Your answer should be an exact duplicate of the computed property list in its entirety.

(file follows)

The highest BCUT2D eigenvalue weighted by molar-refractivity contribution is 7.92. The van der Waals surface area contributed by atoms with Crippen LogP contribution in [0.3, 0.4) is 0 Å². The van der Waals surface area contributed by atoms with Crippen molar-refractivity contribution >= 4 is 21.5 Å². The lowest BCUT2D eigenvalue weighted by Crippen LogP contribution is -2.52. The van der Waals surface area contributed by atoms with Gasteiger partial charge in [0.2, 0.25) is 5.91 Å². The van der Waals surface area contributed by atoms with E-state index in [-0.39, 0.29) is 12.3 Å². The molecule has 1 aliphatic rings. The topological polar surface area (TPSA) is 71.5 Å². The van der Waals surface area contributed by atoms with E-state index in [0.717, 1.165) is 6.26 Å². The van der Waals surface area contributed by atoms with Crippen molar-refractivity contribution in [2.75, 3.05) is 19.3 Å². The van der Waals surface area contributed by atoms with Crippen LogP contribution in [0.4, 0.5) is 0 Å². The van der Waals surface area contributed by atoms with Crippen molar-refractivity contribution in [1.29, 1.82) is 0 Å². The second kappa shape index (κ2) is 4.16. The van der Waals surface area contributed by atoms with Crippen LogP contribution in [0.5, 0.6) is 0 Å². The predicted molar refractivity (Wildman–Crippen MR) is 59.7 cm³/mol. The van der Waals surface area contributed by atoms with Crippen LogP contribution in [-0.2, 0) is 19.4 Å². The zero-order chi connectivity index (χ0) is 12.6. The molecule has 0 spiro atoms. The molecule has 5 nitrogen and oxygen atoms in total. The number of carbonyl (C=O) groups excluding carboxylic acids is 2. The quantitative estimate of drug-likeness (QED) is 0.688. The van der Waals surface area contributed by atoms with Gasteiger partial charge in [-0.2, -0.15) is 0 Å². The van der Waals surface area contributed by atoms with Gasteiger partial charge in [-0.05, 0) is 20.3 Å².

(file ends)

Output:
The highest BCUT2D eigenvalue weighted by molar-refractivity contribution is 7.92. The van der Waals surface area contributed by atoms with Crippen LogP contribution in [0.3, 0.4) is 0 Å². The van der Waals surface area contributed by atoms with Crippen molar-refractivity contribution >= 4 is 21.5 Å². The lowest BCUT2D eigenvalue weighted by Crippen LogP contribution is -2.52. The van der Waals surface area contributed by atoms with Gasteiger partial charge in [0.2, 0.25) is 5.91 Å². The van der Waals surface area contributed by atoms with E-state index in [-0.39, 0.29) is 12.3 Å². The molecule has 1 aliphatic rings. The topological polar surface area (TPSA) is 71.5 Å². The van der Waals surface area contributed by atoms with E-state index in [0.717, 1.165) is 6.26 Å². The van der Waals surface area contributed by atoms with Crippen molar-refractivity contribution in [2.75, 3.05) is 19.3 Å². The van der Waals surface area contributed by atoms with Crippen LogP contribution in [0.4, 0.5) is 0 Å². The van der Waals surface area contributed by atoms with Crippen molar-refractivity contribution in [1.29, 1.82) is 0 Å². The second kappa shape index (κ2) is 4.16. The van der Waals surface area contributed by atoms with Crippen LogP contribution in [0.5, 0.6) is 0 Å². The predicted molar refractivity (Wildman–Crippen MR) is 59.7 cm³/mol. The van der Waals surface area contributed by atoms with Crippen LogP contribution in [-0.2, 0) is 19.4 Å². The zero-order chi connectivity index (χ0) is 12.6. The molecule has 0 spiro atoms. The molecule has 5 nitrogen and oxygen atoms in total. The number of carbonyl (C=O) groups excluding carboxylic acids is 2. The quantitative estimate of drug-likeness (QED) is 0.688. The van der Waals surface area contributed by atoms with Gasteiger partial charge in [-0.2, -0.15) is 0 Å². The van der Waals surface area contributed by atoms with Gasteiger partial charge in [-0.05, 0) is 20.3 Å².